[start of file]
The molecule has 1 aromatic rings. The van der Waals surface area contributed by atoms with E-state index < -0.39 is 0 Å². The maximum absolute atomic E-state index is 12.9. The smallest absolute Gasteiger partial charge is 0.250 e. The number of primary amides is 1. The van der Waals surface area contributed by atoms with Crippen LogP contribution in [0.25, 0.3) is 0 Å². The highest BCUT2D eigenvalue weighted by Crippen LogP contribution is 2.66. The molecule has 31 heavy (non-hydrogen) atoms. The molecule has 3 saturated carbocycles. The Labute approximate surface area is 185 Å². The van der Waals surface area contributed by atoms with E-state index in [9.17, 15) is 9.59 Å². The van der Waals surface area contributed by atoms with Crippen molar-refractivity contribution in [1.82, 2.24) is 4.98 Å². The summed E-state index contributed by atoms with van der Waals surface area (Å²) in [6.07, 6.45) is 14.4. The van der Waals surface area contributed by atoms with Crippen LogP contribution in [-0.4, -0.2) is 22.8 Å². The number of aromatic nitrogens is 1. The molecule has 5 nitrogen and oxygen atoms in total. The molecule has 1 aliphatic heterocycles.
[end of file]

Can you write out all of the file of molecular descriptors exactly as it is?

The molecule has 1 aromatic rings. The van der Waals surface area contributed by atoms with E-state index < -0.39 is 0 Å². The maximum absolute atomic E-state index is 12.9. The smallest absolute Gasteiger partial charge is 0.250 e. The number of primary amides is 1. The van der Waals surface area contributed by atoms with Crippen LogP contribution in [0.25, 0.3) is 0 Å². The highest BCUT2D eigenvalue weighted by Crippen LogP contribution is 2.66. The molecule has 31 heavy (non-hydrogen) atoms. The molecule has 3 saturated carbocycles. The Labute approximate surface area is 185 Å². The van der Waals surface area contributed by atoms with E-state index in [9.17, 15) is 9.59 Å². The van der Waals surface area contributed by atoms with Crippen molar-refractivity contribution in [1.82, 2.24) is 4.98 Å². The summed E-state index contributed by atoms with van der Waals surface area (Å²) in [6.07, 6.45) is 14.4. The van der Waals surface area contributed by atoms with Crippen LogP contribution in [-0.4, -0.2) is 22.8 Å². The number of aromatic nitrogens is 1. The molecule has 5 nitrogen and oxygen atoms in total. The molecule has 1 aliphatic heterocycles.